Summer is right around the corner for those of us in the Northern Hemisphere, so the obviously appropriate time to talk about a snowbike is now, right? What the SnoPed lacks in seasonal appropriateness, it absolutely makes up for in super-villain stature, as the modern-looking snowbike looks like it rolled (is that the right verb?) off the set of a Hollywood spy movie. The brainchild of American designer Joey Ruiter, SnoPed features a 90cc engine (out of a Chrysler Sno-runner) underneath its sculpted body, which isn’t exactly going to blow your socks off when knee-deep in the powpow, but is enough to scurry down a groomed cross-country trail. Ruiter’s project with the SnoPed is really a design exercise and a good excuse to play dress-up. We take it as such, at least.

The Next, Next Big Thing in Motorcycles: Action Cameras

I know what you are already thinking, everyone and their mom already has an action camera. To make matters worse, GoPro (the leader in this realm) has seen its stock price drop in what can only be described as a complete free fall for the past month, thanks mostly to lagging sales. So, how can action cameras be the next, next big thing in the motorcycle industry? The answer is a simple one, if you will allow me to explain. The next, next big thing for motorcycles isn’t the cameras themselves – those are basically already at commodity status for consumers – but instead the future for action cameras resides in integrated camera platforms for motorcycles.

Yamaha R1M Café Racer by Holographic Hammer

Even if most of it is just manipulating pixels, we are big fans of the work being done by the guys at Holographic Hammer, as they are bringing something fresh and unique to the industry, which is always a good thing. That being said, we wanted to take a minute to talk about one of HH’s recent pieces: a café racer design based off of the Yamaha R1M superbike. The idea is sort of out there, but yet also makes a reasonable amount of sense. Let’s be frank, the idea of using an R1 for a café racer concept is our kind of crazy. But, the design also makes some sense when you look at Yamaha’s recent focus on its “sport heritage” lineup, which is an attempt to appeal to the post-authentic crowd.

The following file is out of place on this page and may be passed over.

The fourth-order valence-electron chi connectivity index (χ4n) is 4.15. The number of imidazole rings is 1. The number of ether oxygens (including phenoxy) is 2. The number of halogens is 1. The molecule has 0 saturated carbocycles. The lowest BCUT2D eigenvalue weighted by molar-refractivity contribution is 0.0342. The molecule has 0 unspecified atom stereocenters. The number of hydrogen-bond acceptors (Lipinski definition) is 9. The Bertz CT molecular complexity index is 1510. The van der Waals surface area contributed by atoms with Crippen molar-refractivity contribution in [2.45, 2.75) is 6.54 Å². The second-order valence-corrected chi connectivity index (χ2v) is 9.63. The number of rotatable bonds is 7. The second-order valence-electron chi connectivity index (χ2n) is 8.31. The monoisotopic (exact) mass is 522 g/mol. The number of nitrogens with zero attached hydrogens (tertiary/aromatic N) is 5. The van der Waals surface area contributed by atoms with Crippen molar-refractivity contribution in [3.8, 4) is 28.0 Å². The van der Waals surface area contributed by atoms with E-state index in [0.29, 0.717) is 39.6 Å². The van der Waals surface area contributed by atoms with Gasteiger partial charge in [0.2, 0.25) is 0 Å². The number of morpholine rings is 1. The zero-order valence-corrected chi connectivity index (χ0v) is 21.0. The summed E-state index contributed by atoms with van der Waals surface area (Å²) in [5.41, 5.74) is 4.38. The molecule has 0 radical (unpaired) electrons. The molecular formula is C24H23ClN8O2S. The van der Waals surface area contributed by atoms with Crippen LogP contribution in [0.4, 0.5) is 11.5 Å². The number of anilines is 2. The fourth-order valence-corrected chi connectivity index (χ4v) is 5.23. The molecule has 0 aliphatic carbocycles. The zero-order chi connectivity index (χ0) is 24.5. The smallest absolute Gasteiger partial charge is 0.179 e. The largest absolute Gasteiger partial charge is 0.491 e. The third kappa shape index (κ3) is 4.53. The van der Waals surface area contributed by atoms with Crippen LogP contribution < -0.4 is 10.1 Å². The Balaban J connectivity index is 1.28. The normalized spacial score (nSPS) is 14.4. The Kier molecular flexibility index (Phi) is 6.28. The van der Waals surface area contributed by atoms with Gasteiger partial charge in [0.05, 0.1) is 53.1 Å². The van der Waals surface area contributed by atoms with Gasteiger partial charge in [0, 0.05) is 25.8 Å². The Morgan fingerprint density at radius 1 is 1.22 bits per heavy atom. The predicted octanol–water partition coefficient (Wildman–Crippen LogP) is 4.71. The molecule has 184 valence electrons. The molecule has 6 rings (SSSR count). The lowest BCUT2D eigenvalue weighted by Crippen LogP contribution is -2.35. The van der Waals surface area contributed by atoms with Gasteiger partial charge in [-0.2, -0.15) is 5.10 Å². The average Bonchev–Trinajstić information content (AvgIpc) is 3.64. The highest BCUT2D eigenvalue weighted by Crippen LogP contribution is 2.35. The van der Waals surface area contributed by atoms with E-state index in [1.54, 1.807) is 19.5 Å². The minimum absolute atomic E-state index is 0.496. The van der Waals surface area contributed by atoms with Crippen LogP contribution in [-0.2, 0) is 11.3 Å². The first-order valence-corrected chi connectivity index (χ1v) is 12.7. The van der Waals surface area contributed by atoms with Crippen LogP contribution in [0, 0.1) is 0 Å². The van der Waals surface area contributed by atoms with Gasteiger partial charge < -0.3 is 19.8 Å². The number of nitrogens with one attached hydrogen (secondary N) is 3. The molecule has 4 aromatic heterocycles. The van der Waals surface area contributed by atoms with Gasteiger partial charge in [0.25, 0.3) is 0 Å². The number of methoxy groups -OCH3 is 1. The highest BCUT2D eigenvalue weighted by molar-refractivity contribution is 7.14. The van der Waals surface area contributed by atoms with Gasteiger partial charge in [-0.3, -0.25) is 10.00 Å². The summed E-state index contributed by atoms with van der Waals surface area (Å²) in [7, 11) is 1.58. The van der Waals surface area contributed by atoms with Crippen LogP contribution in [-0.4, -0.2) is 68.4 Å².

BMW Brings Emergency SOS “eCall” System to Motorcycles

In an effort to improve safety for motorcyclists, BMW Motorrad has developed what it calls an “Intelligent Emergency Call” system, which allows motorcyclists to call for help with the touch of a button on their motorcycle. The system is part of a larger push in Europe for an “eCall” emergency SOS program that would alert emergency personnel to a vehicle crash with greater expediency and efficiency. According to the pan-European eCall trial, systems like BMW’s can bring emergency services to a crash scene 40% to 50% faster, and the European Commission estimates that an eCall system like BMW’s could save up to 2,500 lives each year (saving €26 billion in the process, as well).

More Power for the Suzuki GSX-R600 & GSX-R750 in 2015?

08/20/2014 @ 4:31 pm, by Jensen Beeler4 COMMENTS

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It looks like Suzuki is getting ready to update its sport bike offering, as Suzuki Motor America has gotten new emissions filings from the California Air Resources Board (CARB) for the 2015 Suzuki GSX-R600 and 2015 Suzuki GSX-R750.

New CARB emissions are required when manufacturers make modifications to the engines of the machines that they are selling in the Golden State, which means that we can expect updates for the Suzuki GSX-R600 & Suzuki GSX-R750 (with no change in CARB’s weird weight measurement figures, an entirely new model is unlikely).

Aprilia SS V2 Concept by Oberdan Bezzi

03/26/2014 @ 5:56 pm, by Jensen Beeler16 COMMENTS

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Yesterday we brought you a concept by Luca Bar Design for the Suzuki SV1000S, so it only seemed fitting today to show you another half-fairing sport bike from our other favorite Italian designer, Oberdan Bezzi.

Inking a concept for an Aprilia Shiver-based motorcycle with a half-fairing, Bezzi calls his creation the “Aprilia SS V2 Project” and it looks like something we would like to ride.

Three New Colors for the Aprilia Dorsoduro 750

01/20/2011 @ 6:03 am, by Jensen Beeler1 COMMENT

For 2011 Aprilia is gracing the Dorsoduro 750 with three new colors: white, black, and what’s passing as green these days. For now the colors seem to be only coming to the European market, but we wouldn’t be surprised if a couple of them ended up bound for the shores of North America (especially the white and black models, yum). The new colors for the Dorso 750 will join Aprilia’s larger displacement model, the newly debuted 2011 Aprilia Dorsoduro 1200 (which will also come in white and black color schemes). No news yet on the a 1,200cc version of the Aprilia Shiver, the Dorsoduro’s sister bike.